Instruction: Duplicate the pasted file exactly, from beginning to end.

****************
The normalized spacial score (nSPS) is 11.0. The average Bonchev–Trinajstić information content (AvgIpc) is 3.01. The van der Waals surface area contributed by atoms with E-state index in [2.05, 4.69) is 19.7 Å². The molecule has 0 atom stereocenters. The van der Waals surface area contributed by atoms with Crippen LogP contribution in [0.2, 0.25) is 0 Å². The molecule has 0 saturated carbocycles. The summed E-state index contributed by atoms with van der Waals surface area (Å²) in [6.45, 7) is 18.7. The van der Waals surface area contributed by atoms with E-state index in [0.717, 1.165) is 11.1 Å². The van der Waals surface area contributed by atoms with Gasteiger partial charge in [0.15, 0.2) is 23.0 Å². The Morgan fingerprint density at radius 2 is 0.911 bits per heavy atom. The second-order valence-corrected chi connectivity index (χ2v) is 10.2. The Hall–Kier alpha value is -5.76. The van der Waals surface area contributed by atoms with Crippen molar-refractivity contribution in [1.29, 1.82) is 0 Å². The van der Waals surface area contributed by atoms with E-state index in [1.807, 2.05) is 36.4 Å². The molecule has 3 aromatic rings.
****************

The normalized spacial score (nSPS) is 11.0. The average Bonchev–Trinajstić information content (AvgIpc) is 3.01. The van der Waals surface area contributed by atoms with E-state index in [2.05, 4.69) is 19.7 Å². The molecule has 0 atom stereocenters. The van der Waals surface area contributed by atoms with Crippen LogP contribution in [0.2, 0.25) is 0 Å². The molecule has 0 saturated carbocycles. The summed E-state index contributed by atoms with van der Waals surface area (Å²) in [6.45, 7) is 18.7. The van der Waals surface area contributed by atoms with E-state index in [0.717, 1.165) is 11.1 Å². The van der Waals surface area contributed by atoms with Gasteiger partial charge in [0.15, 0.2) is 23.0 Å². The Morgan fingerprint density at radius 2 is 0.911 bits per heavy atom. The second-order valence-corrected chi connectivity index (χ2v) is 10.2. The Hall–Kier alpha value is -5.76. The van der Waals surface area contributed by atoms with Crippen molar-refractivity contribution in [1.29, 1.82) is 0 Å². The van der Waals surface area contributed by atoms with E-state index in [1.807, 2.05) is 36.4 Å². The molecule has 3 aromatic rings.